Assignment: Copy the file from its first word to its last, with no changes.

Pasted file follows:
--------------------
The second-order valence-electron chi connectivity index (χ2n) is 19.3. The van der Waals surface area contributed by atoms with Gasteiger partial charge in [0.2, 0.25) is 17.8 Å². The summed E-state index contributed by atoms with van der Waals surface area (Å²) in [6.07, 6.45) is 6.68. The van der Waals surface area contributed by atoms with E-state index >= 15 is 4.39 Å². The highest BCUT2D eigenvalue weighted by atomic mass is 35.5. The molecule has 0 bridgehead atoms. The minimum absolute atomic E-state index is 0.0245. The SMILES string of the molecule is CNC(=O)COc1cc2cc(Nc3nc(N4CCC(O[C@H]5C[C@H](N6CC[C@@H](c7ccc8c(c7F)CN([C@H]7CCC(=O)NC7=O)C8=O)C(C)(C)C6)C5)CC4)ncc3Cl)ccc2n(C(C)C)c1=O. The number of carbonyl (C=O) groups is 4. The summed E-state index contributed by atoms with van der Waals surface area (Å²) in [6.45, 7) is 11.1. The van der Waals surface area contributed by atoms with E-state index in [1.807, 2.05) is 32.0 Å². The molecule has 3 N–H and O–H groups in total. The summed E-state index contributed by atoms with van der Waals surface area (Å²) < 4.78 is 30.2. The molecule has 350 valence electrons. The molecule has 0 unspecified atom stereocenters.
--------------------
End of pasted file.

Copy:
The second-order valence-electron chi connectivity index (χ2n) is 19.3. The van der Waals surface area contributed by atoms with Gasteiger partial charge in [0.2, 0.25) is 17.8 Å². The summed E-state index contributed by atoms with van der Waals surface area (Å²) in [6.07, 6.45) is 6.68. The van der Waals surface area contributed by atoms with E-state index >= 15 is 4.39 Å². The highest BCUT2D eigenvalue weighted by atomic mass is 35.5. The molecule has 0 bridgehead atoms. The minimum absolute atomic E-state index is 0.0245. The SMILES string of the molecule is CNC(=O)COc1cc2cc(Nc3nc(N4CCC(O[C@H]5C[C@H](N6CC[C@@H](c7ccc8c(c7F)CN([C@H]7CCC(=O)NC7=O)C8=O)C(C)(C)C6)C5)CC4)ncc3Cl)ccc2n(C(C)C)c1=O. The number of carbonyl (C=O) groups is 4. The summed E-state index contributed by atoms with van der Waals surface area (Å²) in [6.45, 7) is 11.1. The van der Waals surface area contributed by atoms with E-state index in [1.807, 2.05) is 32.0 Å². The molecule has 3 N–H and O–H groups in total. The summed E-state index contributed by atoms with van der Waals surface area (Å²) < 4.78 is 30.2. The molecule has 350 valence electrons. The molecule has 0 unspecified atom stereocenters.